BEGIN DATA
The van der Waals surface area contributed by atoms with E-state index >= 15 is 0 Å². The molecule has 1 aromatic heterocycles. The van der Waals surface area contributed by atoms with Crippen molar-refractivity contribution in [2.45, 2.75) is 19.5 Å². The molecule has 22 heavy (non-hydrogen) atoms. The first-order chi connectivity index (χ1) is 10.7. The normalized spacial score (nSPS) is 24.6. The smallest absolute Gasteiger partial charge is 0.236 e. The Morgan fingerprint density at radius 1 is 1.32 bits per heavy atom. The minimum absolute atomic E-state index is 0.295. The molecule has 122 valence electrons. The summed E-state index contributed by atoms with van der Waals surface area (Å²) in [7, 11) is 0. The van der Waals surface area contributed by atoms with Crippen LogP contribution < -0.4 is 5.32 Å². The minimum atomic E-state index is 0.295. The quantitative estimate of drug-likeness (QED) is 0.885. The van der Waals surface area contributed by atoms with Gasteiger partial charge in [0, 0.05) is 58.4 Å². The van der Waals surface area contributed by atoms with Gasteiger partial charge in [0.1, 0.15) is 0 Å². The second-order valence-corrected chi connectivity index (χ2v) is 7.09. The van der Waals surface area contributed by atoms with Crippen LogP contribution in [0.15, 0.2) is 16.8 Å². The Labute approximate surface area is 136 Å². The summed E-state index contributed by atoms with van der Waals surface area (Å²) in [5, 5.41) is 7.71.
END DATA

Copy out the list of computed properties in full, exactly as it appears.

The van der Waals surface area contributed by atoms with E-state index >= 15 is 0 Å². The molecule has 1 aromatic heterocycles. The van der Waals surface area contributed by atoms with Crippen molar-refractivity contribution in [2.45, 2.75) is 19.5 Å². The molecule has 22 heavy (non-hydrogen) atoms. The first-order chi connectivity index (χ1) is 10.7. The normalized spacial score (nSPS) is 24.6. The smallest absolute Gasteiger partial charge is 0.236 e. The Morgan fingerprint density at radius 1 is 1.32 bits per heavy atom. The minimum absolute atomic E-state index is 0.295. The molecule has 122 valence electrons. The summed E-state index contributed by atoms with van der Waals surface area (Å²) in [7, 11) is 0. The van der Waals surface area contributed by atoms with Crippen LogP contribution < -0.4 is 5.32 Å². The minimum atomic E-state index is 0.295. The quantitative estimate of drug-likeness (QED) is 0.885. The van der Waals surface area contributed by atoms with Gasteiger partial charge in [0, 0.05) is 58.4 Å². The van der Waals surface area contributed by atoms with Gasteiger partial charge in [0.1, 0.15) is 0 Å². The second-order valence-corrected chi connectivity index (χ2v) is 7.09. The van der Waals surface area contributed by atoms with Crippen LogP contribution in [0.15, 0.2) is 16.8 Å². The Labute approximate surface area is 136 Å². The summed E-state index contributed by atoms with van der Waals surface area (Å²) in [5, 5.41) is 7.71.